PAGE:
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in Dublin, at which the most turbulent of the Irish chieftains were present. An Act was passed by acclamation, whereby it was declared, “That the King's Highness, his heirs and successors, be always Kings of this land of Ireland, united and knit to the imperial crown of England for ever.” This celebrated statute preserves the unity of the executive power in England and in Ireland, and prescribes that whosoever should be king de facto in the one, should be also sovereign in the other. The power of the Pope was overthrown, so far as by Act of Parliament it could be done. The Sovereign of England was declared to be the head of the Church ; the religious abbeys were suppressed, the lands were distributed upon easy terms amongst the Roman Catholic chieftains, who did not blush to share the spoil; and, thus enriched and ennobled by King Harry, they undertook to conspire no longer with France, the Pope, or Spain. The Irish chiefs were feasted by the King in his palace at Greenwich; but while they feasted they trembled, because they felt that if they misbehaved, they would all be hanged. So, after this fashion King Henry reigned and ruled over his happy kingdom of Ireland.
Although, during the long reign of Henry VIII., the Parliaments held in Ireland were few; and although the number of members was small, not amounting to hundred, and, until the thirty-third year of Henry VIII., limited to persons of English blood or birth ; and although Sir John Davis speaks somewhat slightingly of the purposes for which Parliaments in this reign were held; yet many useful English statutes were adopted by the Irish Parliaments, and during this reign our laws were, in many respects, improved and assimilated to those of England : and we must in fairness admit, as we peruse the statute book and the history of this reign, that whatever may have been the vices or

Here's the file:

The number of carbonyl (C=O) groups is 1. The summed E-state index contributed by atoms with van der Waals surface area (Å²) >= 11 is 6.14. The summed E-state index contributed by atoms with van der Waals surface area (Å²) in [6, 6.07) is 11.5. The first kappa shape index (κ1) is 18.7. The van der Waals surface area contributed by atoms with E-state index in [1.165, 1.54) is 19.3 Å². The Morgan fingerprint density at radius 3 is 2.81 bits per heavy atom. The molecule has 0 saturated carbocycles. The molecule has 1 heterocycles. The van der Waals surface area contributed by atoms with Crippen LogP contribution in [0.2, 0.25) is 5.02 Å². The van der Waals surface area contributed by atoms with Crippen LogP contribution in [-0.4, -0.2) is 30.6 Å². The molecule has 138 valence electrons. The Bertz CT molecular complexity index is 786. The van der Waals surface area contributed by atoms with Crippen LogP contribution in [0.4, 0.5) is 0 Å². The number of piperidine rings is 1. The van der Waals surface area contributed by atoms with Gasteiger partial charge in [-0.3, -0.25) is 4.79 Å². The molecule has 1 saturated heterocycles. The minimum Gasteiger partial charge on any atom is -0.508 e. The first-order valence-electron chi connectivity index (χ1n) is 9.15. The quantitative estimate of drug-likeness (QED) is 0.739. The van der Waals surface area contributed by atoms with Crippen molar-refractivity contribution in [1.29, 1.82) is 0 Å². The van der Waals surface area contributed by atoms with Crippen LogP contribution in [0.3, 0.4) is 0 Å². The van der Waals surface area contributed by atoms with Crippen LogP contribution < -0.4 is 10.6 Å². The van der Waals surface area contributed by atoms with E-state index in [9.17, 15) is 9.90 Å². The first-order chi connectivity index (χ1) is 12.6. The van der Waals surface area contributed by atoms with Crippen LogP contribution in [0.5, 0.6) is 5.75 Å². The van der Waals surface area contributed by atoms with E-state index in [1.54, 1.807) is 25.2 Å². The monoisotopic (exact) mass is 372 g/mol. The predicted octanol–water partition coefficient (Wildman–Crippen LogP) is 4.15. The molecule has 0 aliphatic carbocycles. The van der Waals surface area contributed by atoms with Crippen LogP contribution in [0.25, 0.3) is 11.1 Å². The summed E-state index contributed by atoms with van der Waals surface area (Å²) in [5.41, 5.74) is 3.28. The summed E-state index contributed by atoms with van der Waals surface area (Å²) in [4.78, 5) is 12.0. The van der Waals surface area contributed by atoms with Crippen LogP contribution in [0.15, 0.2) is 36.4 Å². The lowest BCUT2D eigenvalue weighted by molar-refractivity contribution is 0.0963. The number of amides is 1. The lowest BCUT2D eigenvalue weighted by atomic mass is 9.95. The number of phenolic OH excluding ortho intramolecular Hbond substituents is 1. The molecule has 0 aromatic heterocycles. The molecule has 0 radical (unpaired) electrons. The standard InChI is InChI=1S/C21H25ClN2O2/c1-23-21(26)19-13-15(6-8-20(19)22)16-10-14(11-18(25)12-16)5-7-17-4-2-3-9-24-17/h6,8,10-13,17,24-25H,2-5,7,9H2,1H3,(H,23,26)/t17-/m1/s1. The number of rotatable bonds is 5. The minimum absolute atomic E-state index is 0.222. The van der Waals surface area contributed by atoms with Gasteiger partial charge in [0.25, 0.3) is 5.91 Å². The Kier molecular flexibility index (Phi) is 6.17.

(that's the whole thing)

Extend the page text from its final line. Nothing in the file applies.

the crimes of King Harry, he meant to rule Ireland fairly, to introduce the English laws, and to maintain tranquillity and order. That he meant to enforce the residence of the grantees of Crown lands is attested by that singular Act called the Act of Absentees. The receiving of rents through agents, though by unwilling absentees, was treated as a crime by Harry VIII.; and those English noblemen who, by marriage or descent, acquired lands in Ireland on which they were unable to reside, were expected to grant those estates to persons who could and would reside. The evils of absenteeism were recorded in the statute referred to, and the “King's Majesty, intending the reformation of the said land, to foresee that the like shall not ensue hereafter, with the consent of his Parliament, pronounces forfeited the estates of all absentee proprietors, and their right and title gone.” A construction was put on this singular statute in the case of the Earl of Shrewsbury, also Earl of Waterford, and reported in the 12th part of Lord Coke's Reports—“It was resolved by the Judges in England, to whom the question was by the Privy Council referred, that the Irish Act against absentees did not only take away